A new research study warns that the Internet could stagger under the weight of the digital media clogging its pipes.
The study, conducted by Nemertes Research and distributed by the not-for-profit Internet Innovation Alliance, suggests that consumer and corporate Internet usage could outstrip network capacity both in North America and worldwide in a little more than two years.
"This groundbreaking analysis identifies a critical issue facing the Internet -- that we must take the necessary steps to build out network capacity or potentially face Internet gridlock that could wreak havoc on Internet services," Alliance co-chairman Larry Irving said in a statement. "The Nemertes study is evidence the 'exaflood' is coming."
The term 'Exaflood' was coined by Bret Swanson, a senior fellow at the Discovery Institute and contributing editor at the Gilder Technology Report, in a January 2007 article for the Wall Street Journal.
It comes from the term "exabyte," or 1.074 billion gigabytes. So, an exaflood refers to what Irving called "the looming data deluge" to be created by online video and digital media yet to be invented.
The actual study was less alarmist. In fact, the study makes clear that while the Internet could face a crisis in access capacity around the year 2010, researchers don't believe that it will ever break because of its redundant and self-protecting architecture.
But users could experience erratic performance, especially when downloading files over a saturated broadband link, it found.
According to Nemertes, the financial investment required to bridge the gap between demand and capacity ranges from $42 billion to $55 billion in the U.S., primarily to be spent on broadband access capacity. Required investment globally is estimated at $137 billion, also primarily on broadband.
Yet the exaflood concept -- and this report -- could be a stalking horse for the interests of the telecom industry.
In his exaflood piece, Swanson argued that network neutrality would stifle digital innovation. Swanson wrote that neutrality, by guaranteeing a negative rate of return on infrastructure investments, would remove incentives for bandwidth providers to build the capacity necessary to keep up with the YouTubes of the future.
Many connectivity providers want to maintain their ability to throttle user activity when necessary and to offer a more expensive tier of service to high-bandwidth content providers like YouTube and BitTorrent.
But proponents of net neutrality, notably Amazon and Google, claimed that without neutrality, the Internet will be dominated by a handful of powerful telephone and cable company gatekeepers who will have the ability to decide which sites work best based on who pays the most.
SaveTheInternet.com, an industry coalition focused on promoting net neutrality, criticized the Nemertes report as "Astroturfing" -- a public relations effort producing a phony grassroots campaign.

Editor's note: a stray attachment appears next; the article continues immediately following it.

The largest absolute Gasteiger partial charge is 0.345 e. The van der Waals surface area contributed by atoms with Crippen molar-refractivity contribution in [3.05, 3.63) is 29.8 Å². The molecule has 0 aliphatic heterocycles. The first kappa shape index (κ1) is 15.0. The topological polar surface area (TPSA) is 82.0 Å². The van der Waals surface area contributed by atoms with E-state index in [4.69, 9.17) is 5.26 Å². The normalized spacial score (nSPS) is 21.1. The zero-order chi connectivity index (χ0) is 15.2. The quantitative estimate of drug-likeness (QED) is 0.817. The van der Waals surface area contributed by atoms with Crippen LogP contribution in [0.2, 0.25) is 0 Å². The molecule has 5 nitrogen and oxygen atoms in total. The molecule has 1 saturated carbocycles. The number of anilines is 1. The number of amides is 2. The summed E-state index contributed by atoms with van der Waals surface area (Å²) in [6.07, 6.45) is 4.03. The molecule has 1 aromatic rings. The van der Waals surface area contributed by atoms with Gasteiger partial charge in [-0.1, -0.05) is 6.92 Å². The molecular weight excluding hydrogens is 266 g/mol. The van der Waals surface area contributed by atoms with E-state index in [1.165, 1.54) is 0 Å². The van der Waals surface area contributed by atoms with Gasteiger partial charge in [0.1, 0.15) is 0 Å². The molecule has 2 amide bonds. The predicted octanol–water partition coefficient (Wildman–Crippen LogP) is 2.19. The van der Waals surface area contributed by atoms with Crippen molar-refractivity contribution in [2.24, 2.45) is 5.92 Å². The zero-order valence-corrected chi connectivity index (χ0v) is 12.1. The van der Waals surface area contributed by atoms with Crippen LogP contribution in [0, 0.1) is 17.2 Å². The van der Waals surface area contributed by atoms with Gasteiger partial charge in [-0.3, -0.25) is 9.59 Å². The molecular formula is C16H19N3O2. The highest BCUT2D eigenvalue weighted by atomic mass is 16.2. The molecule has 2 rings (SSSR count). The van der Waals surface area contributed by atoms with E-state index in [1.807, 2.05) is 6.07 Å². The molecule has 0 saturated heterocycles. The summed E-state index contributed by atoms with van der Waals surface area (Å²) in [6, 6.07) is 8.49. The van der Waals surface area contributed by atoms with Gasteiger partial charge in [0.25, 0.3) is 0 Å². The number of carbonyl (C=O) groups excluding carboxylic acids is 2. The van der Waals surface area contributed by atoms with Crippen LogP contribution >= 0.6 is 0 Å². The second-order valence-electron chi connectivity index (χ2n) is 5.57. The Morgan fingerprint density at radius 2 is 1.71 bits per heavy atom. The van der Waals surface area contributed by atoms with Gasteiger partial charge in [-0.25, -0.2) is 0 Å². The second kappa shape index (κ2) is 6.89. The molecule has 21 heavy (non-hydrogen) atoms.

Timothy Karr, campaign director for Free Press and the SaveTheInternet.com Coalition, pointed out that the Internet Innovation Alliance is funded by telcos and connectivity providers. Its membership roster includes AT&T, Nortel, Level3 and Alcatel Lucent.
The Alliance also was co-founded by Irving and Bruce Mehlman. Mehlman is a co-founder of Mehlman Vogel Castagnetti, a self-described bipartisan public affairs consulting firm that does not provide a list of clients. Irving, meanwhile, is president and CEO of Irving Information Group, described in the research press release as a consulting firm providing strategic advice and assistance to international telecommunications and technology companies.
"There's always an issue when a research group receives funding from phone companies and then creates research that's very much in line with their strategic and policy objectives," Karr told InternetNews.com.
SaveTheInternet.com founding members include Craig Newmark of craigslist; Gun Owners of America; Stanford Law Professor Lawrence Lessig; and the Free Press, an organization that advocates in policymaking about media. According to Karr, its financial backers include the Ford Foundation and the Open Society Institute.
In a response to a blog post by Karr criticizing the Nemertes research, the research group disputed the suggestion that the research may have been skewed by its clients.
According to a fact sheet on the study provided by Nemertes, "Our model is that we have a base of clients who subscribe to our research and advisory services. Our clients include users, makers of, and investors in, technology."
IIA representatives declined to comment on whether the organization had funded the study directly.
Countered Karr, "These research companies are business and they know if they appeal to corporate interest, they're bound to get money."
In any case, Irving and Mehlman have been sounding the exaflood alarm for quite a while, writing op-ed pieces for a number of outlets months in advance of the Nemertes report. Neither were available for interviews today.
Karr, meanwhile, denied that SaveTheInternet.com's efforts to promote net neutrality furthers the interests of large Internet companies like Google and Yahoo.
"The 16 million activists who wrote into the legislature aren't doing it to support Google, but because they believe these telcos should not be able to decide where we can go on the Internet," Karr said. "It's the most important communication tool of the century, and we can't let corporations ultimately decide its fate."
This article was first published on InternetNews.com.
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